A torrent of fund outflows has taken Bank of America’s contrarian bull and bear indicator to a two-year low, pushing it closer to a buy signal for risk assets.
Emerging-market equity, financials and investment-grade funds have suffered their biggest exodus since late 2016 as trade tensions and tighter monetary policy spur investors to separate the wheat from the chaff.
“At the moment, you’re seeing this unwind of the euphoria from January but nothing is so stretched that it’s a full buy signal,” Tommy Ricketts, a global investment strategist at the bank said. “You’d have to see things really deteriorate.”
Investors pulled $7.7 billion from emerging-market equity and investment-grade credit funds in the week to June 20 since late 2016, according to BofA, citing EPFR Global data. Withdrawals from developing-nation and high-yield debt continued for the ninth and seventh consecutive week, respectively, reaching $3 billion combined.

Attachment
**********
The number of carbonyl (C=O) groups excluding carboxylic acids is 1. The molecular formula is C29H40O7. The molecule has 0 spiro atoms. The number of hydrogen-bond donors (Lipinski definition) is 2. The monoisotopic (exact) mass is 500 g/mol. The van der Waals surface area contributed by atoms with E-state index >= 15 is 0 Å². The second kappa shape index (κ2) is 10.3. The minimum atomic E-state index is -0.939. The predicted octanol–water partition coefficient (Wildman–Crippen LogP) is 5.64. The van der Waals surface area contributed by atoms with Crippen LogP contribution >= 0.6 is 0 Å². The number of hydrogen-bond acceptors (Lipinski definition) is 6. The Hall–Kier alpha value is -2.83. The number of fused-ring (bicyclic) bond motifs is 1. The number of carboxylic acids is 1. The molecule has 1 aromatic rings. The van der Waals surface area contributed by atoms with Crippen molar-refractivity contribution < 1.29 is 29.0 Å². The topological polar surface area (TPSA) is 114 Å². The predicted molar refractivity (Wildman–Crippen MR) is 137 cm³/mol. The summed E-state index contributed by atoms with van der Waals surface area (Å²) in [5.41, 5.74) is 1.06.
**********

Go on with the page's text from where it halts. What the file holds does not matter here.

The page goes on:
All told, about $13 billion fled equities and $6 billion bonds, driven by mutual-fund outflows.
It’s a volte-face from early 2018 when the largest-ever allocation into stocks took the U.S. bank’s sell signal to highest since March 2013.
The bull and bear indicator uses fund flows, positioning data and market technicals to quantify investor sentiment. This week it dropped to 2.9, with anything lower than two constituting a buy signal.
What would it take to break through that level? Further outflows, a tumble to less than 2,650 for the S&P 500, compared with 2,761 currently, or weak U.S. jobs data that disrupts the monetary trajectory, according to Bank of America.
“We remain bearish until then,” the strategists concluded in a note.